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BSA B25 Starfire carb questions #564255
09/21/14 6:41 am
09/21/14 6:41 am
Joined: Jul 2001
Posts: 2,264
Gothenburg, Sweden
Morgan aka Admin Offline OP

Ride safe today!
Morgan aka Admin  Offline OP

Ride safe today!
Joined: Jul 2001
Posts: 2,264
Gothenburg, Sweden
we purchased a BSA B25 Starfire and it worked well but now I have some issues to start it so i need to work with it.
1968 and 1969 parts list say different specs for the 928 carb.
My bike has a date marked in the engine dated 24-8-67 so its a 1968 model which also the engine/frame no says B25S xxxx and then there is Y stamped in which indicates it was sold later with an extended warranty.
The records I have is that it was registered in April 69 and it also has 1969 steel petrol tank.
The carb is a 1968 marked R 928-1 and it should then have specs as stated in the 1968 parts list however it has the 1969 specs internals. With main 180, needle jet .106.
With a 928-1 carbI was expecting to find 220 main and .107. needle jet inside. See below tables what BSA parts list says.

BSA B25 Starfire parts list for 1968
Carburettor: R 928-1
Main jet 220
Pilot Jet 25
Throttle slide 3
Needle jet .107
Needle Position: 2
BSA parts number 19-2401

BSA B25 Starfire parts list for 1969
Carburettor: R 928-5
Main jet 180
Pilot Jet 25
Throttle slide 3
Needle jet .106
Needle Position: 2
BSA parts number 19-2416

The carb is old and shows some corrosion so I will probably replace it.
So if we have any B25 and or carb people willing to recommend what specs I shall go for out there than I would appreciate it. Both years appear to have air filters so I also wonder why the heck thy would use 220/.107 vs 180/.106 on those years?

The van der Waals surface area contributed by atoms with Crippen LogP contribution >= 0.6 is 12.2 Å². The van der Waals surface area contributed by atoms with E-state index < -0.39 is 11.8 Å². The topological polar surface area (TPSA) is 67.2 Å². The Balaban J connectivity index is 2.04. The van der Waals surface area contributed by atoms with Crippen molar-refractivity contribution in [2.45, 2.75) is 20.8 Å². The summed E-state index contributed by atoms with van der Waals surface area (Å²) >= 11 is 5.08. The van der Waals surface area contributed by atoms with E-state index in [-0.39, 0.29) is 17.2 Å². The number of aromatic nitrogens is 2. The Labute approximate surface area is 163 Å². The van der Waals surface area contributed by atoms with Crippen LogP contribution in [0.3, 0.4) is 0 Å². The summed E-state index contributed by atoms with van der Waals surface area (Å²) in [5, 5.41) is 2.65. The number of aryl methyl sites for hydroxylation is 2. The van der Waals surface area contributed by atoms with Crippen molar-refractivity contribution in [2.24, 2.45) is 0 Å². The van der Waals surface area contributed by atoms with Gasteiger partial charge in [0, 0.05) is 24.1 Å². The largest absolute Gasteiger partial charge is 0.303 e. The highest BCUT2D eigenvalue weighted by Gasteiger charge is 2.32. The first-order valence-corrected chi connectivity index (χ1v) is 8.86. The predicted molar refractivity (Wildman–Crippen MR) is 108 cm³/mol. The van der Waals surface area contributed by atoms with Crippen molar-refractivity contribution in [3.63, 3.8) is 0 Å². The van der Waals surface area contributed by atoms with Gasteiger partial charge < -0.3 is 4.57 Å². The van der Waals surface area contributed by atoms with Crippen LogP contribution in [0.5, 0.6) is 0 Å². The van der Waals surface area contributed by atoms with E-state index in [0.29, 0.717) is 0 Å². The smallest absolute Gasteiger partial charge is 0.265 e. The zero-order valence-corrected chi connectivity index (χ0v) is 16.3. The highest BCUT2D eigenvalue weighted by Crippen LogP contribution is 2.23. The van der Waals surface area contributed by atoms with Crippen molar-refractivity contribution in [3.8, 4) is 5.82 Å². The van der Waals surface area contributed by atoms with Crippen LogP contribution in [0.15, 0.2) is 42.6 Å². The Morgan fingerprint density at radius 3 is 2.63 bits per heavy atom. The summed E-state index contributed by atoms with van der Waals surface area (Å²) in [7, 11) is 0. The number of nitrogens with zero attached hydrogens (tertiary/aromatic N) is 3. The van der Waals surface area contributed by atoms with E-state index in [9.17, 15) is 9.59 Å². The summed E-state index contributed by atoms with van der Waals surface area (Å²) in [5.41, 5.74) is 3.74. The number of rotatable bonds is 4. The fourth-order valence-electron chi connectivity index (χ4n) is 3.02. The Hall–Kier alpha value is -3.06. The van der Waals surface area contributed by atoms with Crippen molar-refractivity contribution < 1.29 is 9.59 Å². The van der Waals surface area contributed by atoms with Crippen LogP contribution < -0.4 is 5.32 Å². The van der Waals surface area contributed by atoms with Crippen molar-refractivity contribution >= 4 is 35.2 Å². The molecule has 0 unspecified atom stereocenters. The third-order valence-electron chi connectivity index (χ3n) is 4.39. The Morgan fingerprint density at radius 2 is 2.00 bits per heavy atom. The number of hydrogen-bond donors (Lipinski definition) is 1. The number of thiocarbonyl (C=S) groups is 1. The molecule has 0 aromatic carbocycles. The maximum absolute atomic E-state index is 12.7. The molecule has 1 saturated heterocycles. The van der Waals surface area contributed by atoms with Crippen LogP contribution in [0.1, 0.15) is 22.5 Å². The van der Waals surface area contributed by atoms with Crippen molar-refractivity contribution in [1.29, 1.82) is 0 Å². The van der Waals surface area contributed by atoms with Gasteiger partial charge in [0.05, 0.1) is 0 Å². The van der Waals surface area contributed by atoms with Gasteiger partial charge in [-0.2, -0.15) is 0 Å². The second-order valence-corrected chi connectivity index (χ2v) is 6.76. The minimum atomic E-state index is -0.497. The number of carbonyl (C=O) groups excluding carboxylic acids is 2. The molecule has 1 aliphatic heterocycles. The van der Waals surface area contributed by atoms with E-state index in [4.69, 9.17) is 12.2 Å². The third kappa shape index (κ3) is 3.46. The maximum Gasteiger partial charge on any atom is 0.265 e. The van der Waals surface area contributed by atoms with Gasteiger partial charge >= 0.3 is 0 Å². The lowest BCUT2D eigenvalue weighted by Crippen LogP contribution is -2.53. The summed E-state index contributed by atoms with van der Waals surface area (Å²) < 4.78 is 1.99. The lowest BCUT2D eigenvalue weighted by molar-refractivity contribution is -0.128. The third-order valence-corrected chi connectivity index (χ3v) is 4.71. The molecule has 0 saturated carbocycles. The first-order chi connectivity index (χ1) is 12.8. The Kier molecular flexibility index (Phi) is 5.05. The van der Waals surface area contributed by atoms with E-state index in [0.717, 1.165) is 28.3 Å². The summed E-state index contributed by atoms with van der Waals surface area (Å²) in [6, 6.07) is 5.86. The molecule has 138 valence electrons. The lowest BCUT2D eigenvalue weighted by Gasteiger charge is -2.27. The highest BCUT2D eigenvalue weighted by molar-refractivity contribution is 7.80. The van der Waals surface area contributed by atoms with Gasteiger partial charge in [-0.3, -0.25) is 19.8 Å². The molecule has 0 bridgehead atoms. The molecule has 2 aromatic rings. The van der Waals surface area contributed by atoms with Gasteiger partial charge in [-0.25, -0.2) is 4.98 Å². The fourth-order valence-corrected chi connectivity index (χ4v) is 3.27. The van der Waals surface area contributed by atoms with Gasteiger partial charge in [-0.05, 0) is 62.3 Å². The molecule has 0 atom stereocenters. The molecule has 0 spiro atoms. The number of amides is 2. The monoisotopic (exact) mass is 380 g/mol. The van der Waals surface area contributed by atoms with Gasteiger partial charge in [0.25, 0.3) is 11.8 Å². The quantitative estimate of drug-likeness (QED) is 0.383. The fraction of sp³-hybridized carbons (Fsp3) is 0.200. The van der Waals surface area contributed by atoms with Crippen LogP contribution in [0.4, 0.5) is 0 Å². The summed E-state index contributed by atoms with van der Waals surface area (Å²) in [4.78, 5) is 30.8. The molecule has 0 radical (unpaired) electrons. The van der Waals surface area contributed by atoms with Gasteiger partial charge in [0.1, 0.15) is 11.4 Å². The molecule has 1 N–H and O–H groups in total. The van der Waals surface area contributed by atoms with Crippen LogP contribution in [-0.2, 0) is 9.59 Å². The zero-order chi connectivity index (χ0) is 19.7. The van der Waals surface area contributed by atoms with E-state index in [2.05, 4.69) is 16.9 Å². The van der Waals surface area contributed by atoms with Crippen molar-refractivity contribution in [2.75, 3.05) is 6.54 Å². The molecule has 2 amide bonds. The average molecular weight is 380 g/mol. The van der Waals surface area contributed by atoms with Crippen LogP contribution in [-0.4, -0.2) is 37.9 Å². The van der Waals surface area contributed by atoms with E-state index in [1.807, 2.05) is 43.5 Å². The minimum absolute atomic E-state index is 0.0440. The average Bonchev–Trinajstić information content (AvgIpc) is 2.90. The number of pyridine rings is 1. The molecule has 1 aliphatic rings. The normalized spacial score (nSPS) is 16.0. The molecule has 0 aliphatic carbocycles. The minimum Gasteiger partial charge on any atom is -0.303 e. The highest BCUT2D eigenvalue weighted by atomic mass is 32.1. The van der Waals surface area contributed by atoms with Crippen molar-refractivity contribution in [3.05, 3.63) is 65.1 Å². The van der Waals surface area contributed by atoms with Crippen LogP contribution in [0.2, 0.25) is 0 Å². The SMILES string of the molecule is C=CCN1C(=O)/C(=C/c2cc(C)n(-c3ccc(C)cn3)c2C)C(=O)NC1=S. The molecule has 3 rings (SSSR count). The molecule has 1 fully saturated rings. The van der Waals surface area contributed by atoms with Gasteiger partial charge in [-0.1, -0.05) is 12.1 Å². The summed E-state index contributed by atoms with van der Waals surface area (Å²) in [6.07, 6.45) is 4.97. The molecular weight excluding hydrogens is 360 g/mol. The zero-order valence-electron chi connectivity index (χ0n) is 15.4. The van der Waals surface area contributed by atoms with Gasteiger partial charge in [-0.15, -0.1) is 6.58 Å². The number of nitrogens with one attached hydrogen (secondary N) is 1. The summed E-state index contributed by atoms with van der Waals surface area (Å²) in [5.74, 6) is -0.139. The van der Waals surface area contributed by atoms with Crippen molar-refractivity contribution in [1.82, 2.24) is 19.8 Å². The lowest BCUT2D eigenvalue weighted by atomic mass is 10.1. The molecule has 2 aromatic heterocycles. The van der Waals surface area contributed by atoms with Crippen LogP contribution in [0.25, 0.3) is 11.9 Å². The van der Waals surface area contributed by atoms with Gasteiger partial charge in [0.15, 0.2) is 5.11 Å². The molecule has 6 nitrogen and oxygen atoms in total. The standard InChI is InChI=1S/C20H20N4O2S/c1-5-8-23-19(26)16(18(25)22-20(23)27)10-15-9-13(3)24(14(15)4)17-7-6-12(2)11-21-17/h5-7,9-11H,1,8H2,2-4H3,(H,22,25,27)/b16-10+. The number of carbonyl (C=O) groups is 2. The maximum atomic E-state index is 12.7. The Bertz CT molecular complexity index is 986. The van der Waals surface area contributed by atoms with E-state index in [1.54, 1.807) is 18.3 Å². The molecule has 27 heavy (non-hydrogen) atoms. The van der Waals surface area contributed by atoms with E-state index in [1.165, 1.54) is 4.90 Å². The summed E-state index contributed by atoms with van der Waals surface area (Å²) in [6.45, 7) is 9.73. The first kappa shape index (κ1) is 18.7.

Here is the bike.


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Re: BSA B25 Starfire carb questions [Re: Morgan aka Admin] #564260
09/21/14 7:15 am
09/21/14 7:15 am
Joined: Dec 2004
Posts: 9,375
Scotland
kommando Offline
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kommando  Offline
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Posts: 9,375
Scotland
928-1 signifies it as being the first 928 carb AMAL fixed the jetting for as they stamped them in sequence, as an early AMAL it would likely be setup for 2 strokes not 4 strokes, if you assume 928-5 was the correction to 4 stokes then go for -5 but make sure all the parts are 4 stroke parts. Considering today's fuel is not like 1960's fuel it can only be considered a starting point anyway and you should tune to today's fuel anyway. John Healy has posted in the past on what parts are needed to convert an early 2 stoke AMAL to a 4 stroke.

Re: BSA B25 Starfire carb questions [Re: Morgan aka Admin] #564284
09/21/14 10:01 am
09/21/14 10:01 am
Joined: Jul 2001
Posts: 2,264
Gothenburg, Sweden
Morgan aka Admin Offline OP

Ride safe today!
Morgan aka Admin  Offline OP

Ride safe today!
Joined: Jul 2001
Posts: 2,264
Gothenburg, Sweden
Kommando: I assume both were for 4-strokes as BSA presented them in their B25 parts list but the different suffix -1 or -5 just indicates the differenties.

The only thing I did was to clean and replace the .106 needle jet (correct 4-stroke part no) and pilot screw o-ring.
I'm still open for info on proper settings.


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Re: BSA B25 Starfire carb questions [Re: Morgan aka Admin] #564289
09/21/14 10:23 am
09/21/14 10:23 am
Joined: Dec 2004
Posts: 9,375
Scotland
kommando Offline
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kommando  Offline
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Posts: 9,375
Scotland
JH's posts will give the full info but the first Concentric carbs had 2 stroke parts fitted, this was not the jets but items like the jet holders etc, the Triumph 500 twin was badly effected. Assume nothing.

Re: BSA B25 Starfire carb questions [Re: Morgan aka Admin] #564294
09/21/14 10:41 am
09/21/14 10:41 am
Joined: Sep 2002
Posts: 7,813
Seattle
Alex Offline

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Alex  Offline

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Posts: 7,813
Seattle
Morgan, go with 180 and .106 as a starting point. This jetting seems to work well on 250 BSA's. That said, check the jetting with a plug chop, or whatever other means you may feel more comfortable with.